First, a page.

Living with ulcerative colitis isn’t a walk in the park and that’s an understatement. As an inflammatory bowel disease, it has debilitating symptoms caused by the long-lasting sores and inflammation in the digestive tract. In particular, the large intestine and rectum are the most affected parts so there’s also the risk of cancer.
But all isn’t doom and gloom with the disease either. While there’s no known cure yet, doctors can recommend several effective treatments in the reduction of its signs and symptoms. In many cases, there may even be long-term remission and relief!
Doctors and patients with ulcerative colitis can choose from several categories of drugs in the treatment of the disease. But keep in mind that there’s no one-size-fits-all drug regimen for it either since some drugs may work well for some people but not for others.
You and your doctor will likely adopt a trial-and-error method before the right combination of drugs can be found in your case. Your doctor will also weigh the risks and rewards of each drug, especially as some of them have serious side effects and complications.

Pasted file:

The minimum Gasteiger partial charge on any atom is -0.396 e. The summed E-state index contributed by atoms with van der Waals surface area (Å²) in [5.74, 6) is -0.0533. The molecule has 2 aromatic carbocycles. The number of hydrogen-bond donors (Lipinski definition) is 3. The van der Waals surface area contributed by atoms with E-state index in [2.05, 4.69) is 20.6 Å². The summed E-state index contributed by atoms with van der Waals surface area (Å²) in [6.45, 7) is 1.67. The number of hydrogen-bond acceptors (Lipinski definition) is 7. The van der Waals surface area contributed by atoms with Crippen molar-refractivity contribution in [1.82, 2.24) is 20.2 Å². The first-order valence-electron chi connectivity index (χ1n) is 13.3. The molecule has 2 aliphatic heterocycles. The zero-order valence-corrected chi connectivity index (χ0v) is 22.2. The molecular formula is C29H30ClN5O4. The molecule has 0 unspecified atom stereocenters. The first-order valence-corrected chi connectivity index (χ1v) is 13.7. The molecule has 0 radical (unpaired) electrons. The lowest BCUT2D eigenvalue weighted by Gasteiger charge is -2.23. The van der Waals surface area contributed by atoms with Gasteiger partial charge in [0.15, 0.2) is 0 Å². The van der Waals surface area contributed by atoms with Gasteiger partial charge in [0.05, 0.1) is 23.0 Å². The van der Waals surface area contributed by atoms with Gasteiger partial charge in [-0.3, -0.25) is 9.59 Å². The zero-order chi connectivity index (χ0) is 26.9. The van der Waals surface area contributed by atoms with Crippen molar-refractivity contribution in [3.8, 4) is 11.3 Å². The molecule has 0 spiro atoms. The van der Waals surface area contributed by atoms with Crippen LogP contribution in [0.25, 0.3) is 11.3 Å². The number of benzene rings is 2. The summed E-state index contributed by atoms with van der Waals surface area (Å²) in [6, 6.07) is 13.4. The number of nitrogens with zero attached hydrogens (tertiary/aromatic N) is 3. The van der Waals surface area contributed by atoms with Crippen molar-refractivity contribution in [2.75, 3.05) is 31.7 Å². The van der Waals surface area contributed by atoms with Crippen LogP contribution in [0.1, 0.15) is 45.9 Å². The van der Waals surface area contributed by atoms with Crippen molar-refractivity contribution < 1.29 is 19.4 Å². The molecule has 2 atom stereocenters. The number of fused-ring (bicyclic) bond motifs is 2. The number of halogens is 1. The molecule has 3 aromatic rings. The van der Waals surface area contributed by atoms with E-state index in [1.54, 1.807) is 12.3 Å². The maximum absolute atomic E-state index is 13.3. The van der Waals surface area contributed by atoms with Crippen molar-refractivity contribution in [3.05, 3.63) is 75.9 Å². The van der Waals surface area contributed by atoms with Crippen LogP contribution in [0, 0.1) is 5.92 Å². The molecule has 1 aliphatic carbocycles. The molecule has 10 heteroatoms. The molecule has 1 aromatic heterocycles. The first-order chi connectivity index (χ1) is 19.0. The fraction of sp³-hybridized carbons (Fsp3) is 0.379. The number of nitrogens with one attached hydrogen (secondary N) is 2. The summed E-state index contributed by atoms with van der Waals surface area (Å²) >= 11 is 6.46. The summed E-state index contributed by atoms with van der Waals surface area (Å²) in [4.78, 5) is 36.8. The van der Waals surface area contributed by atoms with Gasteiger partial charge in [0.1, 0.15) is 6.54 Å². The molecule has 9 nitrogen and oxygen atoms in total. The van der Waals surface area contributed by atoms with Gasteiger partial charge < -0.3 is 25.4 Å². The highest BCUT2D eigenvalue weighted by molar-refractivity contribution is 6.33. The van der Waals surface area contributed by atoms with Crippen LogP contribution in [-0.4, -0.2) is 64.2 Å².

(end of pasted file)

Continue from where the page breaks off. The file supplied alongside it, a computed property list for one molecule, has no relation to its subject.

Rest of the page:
The drugs used in treatment can include:
- Anti-inflammatory drugs are usually the first line of defense against ulcerative colitis because these decrease the inflammation in the digestive tract. These include 5-aminosalicylates; corticosteroids, such as hydrocortisone and prednisone; and immune system suppressors.
The immunosuppressant drugs are prescription medications and aren’t recommended for use over a long-term period because of the risks of serious side effects. These include azathioprine, cyclosporine, and adalimumab (e.g., Humira), among others. You should neither take them nor stop them without consulting with your doctor first.
- Antibiotics for controlling and preventing bacterial infections.
- Anti-diarrheal medications for reducing the severity of the symptoms, especially in case of severe diarrhea.
- Pain relievers can also be recommended since ulcerative colitis can be extremely painful. But don’t take ibuprofen, naproxen sodium, and diclofenac sodium since these can aggravate your pain; only acetaminophen is recommended.
You may also take iron supplements to prevent iron deficiency anemia due to chronic intestinal bleeding.
Your doctor will likely recommend proctocolectomy, the removal of the entire colon and rectum, as a last resort in getting relief from ulcerative colitis. You have to carefully consider its pros and cons, too, especially since stool collection occurs in a pouch outside of your stomach.
But it isn’t just relief from your symptoms that you have to look out for when you have the disease. Your doctor will also recommend a surveillance colonoscopy at regular intervals due to the increase risk of colon cancer.